With deer hunting seasons that span four months, vastly different habitat types, and nearly 4 million acres of public land to be explored, New York State offers unique opportunities for hunters to pursue white-tailed deer.
2023-24 Deer Hunting Season
DEC biologists predict that the 2023-2024 hunting season will be another productive season for New York's deer hunters. Winter-related stress and mortality were minimal for deer during the winter of 2022-2023, which was the eighth mild winter in a row across the state. Although natural vegetation and crops got off to a slow start due to unusually dry conditions during the months of May and June, above average levels of precipitation and temperatures throughout the month of July have improved deer forage quality across most of the state. However, some areas of western New York and Long Island are still experiencing moderate drought conditions and a late frost in May along with localized outbreaks of spongy moth may affect the production of certain crops (ex. apples) and hard mast (ex. acorns) in some areas this fall. No outbreaks of epizootic hemorrhagic disease (EHD), which impacted deer populations on Long Island and in the Hudson Valley the past three years and areas surrounding eastern Lake Ontario in 2021, have been detected yet this summer. Increases in buck harvest, which DEC tracks as an index of deer population abundance, during the 2022-23 hunting seasons indicate that deer populations in affected areas are recovering.
In response to growing deer populations in many areas of the state DEC has increased the availability of deer management permits (DMPs) (i.e., antlerless deer tags) or maintained them at similar levels to last year for the 2023-2024 hunting season. DMPs are the primary tool used by DEC to manage deer populations and are available to hunters through an instant lottery process beginning August 1 and ending October 1. Hunters should consult DEC's table of DMP targets and chances of selection before purchasing their license. Use of DMPs by hunters helps ensure that deer populations do not exceed habitat carrying capacity or levels of social acceptability (ex. farmers experiencing crop damage), and limits the need for DEC to use other methods to reduce deer impacts. DMPs also provide additional opportunities for hunters to extend their time afield and fill their freezers with venison.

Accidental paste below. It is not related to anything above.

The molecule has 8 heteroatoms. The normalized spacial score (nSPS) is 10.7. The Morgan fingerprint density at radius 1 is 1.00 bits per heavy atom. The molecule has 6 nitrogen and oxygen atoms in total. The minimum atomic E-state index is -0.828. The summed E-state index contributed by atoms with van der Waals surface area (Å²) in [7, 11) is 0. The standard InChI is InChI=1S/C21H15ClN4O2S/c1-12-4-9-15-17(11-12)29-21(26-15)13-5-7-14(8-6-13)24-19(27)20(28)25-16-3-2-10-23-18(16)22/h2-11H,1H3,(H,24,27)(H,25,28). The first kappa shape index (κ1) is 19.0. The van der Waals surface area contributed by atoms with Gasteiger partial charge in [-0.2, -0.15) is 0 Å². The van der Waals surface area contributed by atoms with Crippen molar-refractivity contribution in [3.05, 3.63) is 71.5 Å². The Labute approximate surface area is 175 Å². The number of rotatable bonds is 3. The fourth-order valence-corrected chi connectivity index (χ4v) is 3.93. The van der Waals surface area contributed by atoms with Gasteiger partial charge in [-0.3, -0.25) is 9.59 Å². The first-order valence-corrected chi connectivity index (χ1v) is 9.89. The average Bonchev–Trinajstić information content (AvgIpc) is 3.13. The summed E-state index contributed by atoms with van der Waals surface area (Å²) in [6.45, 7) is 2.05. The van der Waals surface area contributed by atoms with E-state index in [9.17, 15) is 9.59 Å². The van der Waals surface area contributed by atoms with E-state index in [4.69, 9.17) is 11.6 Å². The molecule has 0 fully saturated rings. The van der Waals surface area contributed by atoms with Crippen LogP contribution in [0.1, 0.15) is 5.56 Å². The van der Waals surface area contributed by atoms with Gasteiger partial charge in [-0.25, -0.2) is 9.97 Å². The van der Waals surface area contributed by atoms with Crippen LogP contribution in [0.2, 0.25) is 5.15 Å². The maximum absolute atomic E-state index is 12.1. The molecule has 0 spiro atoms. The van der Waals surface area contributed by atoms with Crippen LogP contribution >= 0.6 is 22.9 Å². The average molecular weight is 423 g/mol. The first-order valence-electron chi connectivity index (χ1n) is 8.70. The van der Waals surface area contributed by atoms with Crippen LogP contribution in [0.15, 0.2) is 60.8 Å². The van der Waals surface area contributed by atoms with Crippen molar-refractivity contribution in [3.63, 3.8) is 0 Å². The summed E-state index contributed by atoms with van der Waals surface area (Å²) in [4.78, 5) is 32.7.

Statewide, DEC anticipates the total antlered buck harvest this fall will be similar to last year. However, the age distribution of bucks available to hunters continues to improve. Although a mandatory antler point restriction continues in a few WMUs, in the rest of the state where hunters can choose the buck they want to harvest, most are continuing to choose to harvest older bucks. Based on DEC's deer population monitoring, the buck harvest has shifted from more than 70% yearlings a couple decades ago to greater than 60% 2.5-year-old or older bucks in recent years. If you are interested in seeing more larger, older-aged bucks and experiencing greater buck activity during the breeding season, DEC recommends practicing and encouraging other hunters to Let Young Bucks Go and Watch Them Grow. Harvesting antlerless deer instead of young bucks contributes more to deer management and can increase hunter satisfaction through increased viewing of and opportunities to harvest older-aged bucks.
Expanded Hunting Opportunities
Deer harvest data and feedback from hunters has continued to demonstrate the benefits of expanded hunting opportunities established in 2021, and deer hunters will continue to enjoy these opportunities during the 2023-24 seasons as well as new opportunities to use rifles to hunt big game in Onondaga County.
- Onondaga was added to the list of counties where rifles can be used to take big game during the regular season in 2023.
- 12- and 13-year old hunters may hunt deer with a firearm or crossbow in counties that passed a local law to participate in the opportunity. See Junior Big Game Hunting for a map of participating counties.
- Antlerless-only deer season in mid-September (9/9 - 9/17/2023) using firearms, crossbows, and vertical bows in WMUs 3M, 3R, 8A, 8F, 8G, 8J, 8N, 9A, and 9F, and using only vertical bows in WMUs 1C, 3S, 4J, and 8C. Only DMPs and DMAP tags may be used.
- Daily hunting hours for deer and bear extended to 30 minutes before sunrise until 30 minutes after sunset.
Holiday Deer Hunt remains an extension of the late bow and muzzleloader season from December 26 - January 1 in the Southern Zone. Hunters and other recreationists are encouraged to Share the Snow (PDF).